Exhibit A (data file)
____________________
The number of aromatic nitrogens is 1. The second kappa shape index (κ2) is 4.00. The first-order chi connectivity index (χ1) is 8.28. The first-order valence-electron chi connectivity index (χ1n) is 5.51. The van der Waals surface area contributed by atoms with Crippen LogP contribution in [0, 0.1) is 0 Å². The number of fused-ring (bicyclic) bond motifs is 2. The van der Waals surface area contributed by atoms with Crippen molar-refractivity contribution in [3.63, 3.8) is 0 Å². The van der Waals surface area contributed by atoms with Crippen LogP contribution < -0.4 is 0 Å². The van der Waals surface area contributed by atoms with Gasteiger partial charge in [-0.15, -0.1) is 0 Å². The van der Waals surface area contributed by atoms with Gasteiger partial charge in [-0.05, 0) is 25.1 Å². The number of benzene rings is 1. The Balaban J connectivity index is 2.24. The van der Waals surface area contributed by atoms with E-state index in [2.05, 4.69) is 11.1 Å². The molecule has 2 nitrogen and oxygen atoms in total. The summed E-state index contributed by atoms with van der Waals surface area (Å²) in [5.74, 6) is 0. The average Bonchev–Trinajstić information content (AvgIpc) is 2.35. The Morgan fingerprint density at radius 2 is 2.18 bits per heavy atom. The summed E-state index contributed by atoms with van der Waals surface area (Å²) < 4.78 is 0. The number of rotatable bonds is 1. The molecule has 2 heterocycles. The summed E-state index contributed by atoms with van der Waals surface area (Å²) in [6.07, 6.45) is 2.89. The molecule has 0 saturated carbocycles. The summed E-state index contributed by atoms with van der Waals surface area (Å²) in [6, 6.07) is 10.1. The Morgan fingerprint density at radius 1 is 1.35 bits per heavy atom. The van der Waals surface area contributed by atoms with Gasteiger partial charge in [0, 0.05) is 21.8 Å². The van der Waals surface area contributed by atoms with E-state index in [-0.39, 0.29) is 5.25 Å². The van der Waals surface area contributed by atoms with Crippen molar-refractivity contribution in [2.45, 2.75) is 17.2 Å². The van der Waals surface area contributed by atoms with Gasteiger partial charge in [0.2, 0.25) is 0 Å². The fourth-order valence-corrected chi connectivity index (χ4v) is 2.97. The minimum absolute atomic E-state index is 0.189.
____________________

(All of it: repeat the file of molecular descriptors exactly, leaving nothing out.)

The number of aromatic nitrogens is 1. The second kappa shape index (κ2) is 4.00. The first-order chi connectivity index (χ1) is 8.28. The first-order valence-electron chi connectivity index (χ1n) is 5.51. The van der Waals surface area contributed by atoms with Crippen LogP contribution in [0, 0.1) is 0 Å². The number of fused-ring (bicyclic) bond motifs is 2. The van der Waals surface area contributed by atoms with Crippen molar-refractivity contribution in [3.63, 3.8) is 0 Å². The van der Waals surface area contributed by atoms with Crippen LogP contribution < -0.4 is 0 Å². The van der Waals surface area contributed by atoms with Gasteiger partial charge in [-0.15, -0.1) is 0 Å². The van der Waals surface area contributed by atoms with Gasteiger partial charge in [-0.05, 0) is 25.1 Å². The number of benzene rings is 1. The Balaban J connectivity index is 2.24. The van der Waals surface area contributed by atoms with E-state index in [2.05, 4.69) is 11.1 Å². The molecule has 2 nitrogen and oxygen atoms in total. The summed E-state index contributed by atoms with van der Waals surface area (Å²) in [5.74, 6) is 0. The average Bonchev–Trinajstić information content (AvgIpc) is 2.35. The Morgan fingerprint density at radius 2 is 2.18 bits per heavy atom. The summed E-state index contributed by atoms with van der Waals surface area (Å²) < 4.78 is 0. The number of rotatable bonds is 1. The molecule has 2 heterocycles. The summed E-state index contributed by atoms with van der Waals surface area (Å²) in [6.07, 6.45) is 2.89. The molecule has 0 saturated carbocycles. The summed E-state index contributed by atoms with van der Waals surface area (Å²) in [6, 6.07) is 10.1. The Morgan fingerprint density at radius 1 is 1.35 bits per heavy atom. The van der Waals surface area contributed by atoms with Gasteiger partial charge in [0, 0.05) is 21.8 Å². The van der Waals surface area contributed by atoms with E-state index in [-0.39, 0.29) is 5.25 Å². The van der Waals surface area contributed by atoms with Crippen molar-refractivity contribution in [2.45, 2.75) is 17.2 Å². The van der Waals surface area contributed by atoms with Gasteiger partial charge in [0.2, 0.25) is 0 Å². The fourth-order valence-corrected chi connectivity index (χ4v) is 2.97. The minimum absolute atomic E-state index is 0.189.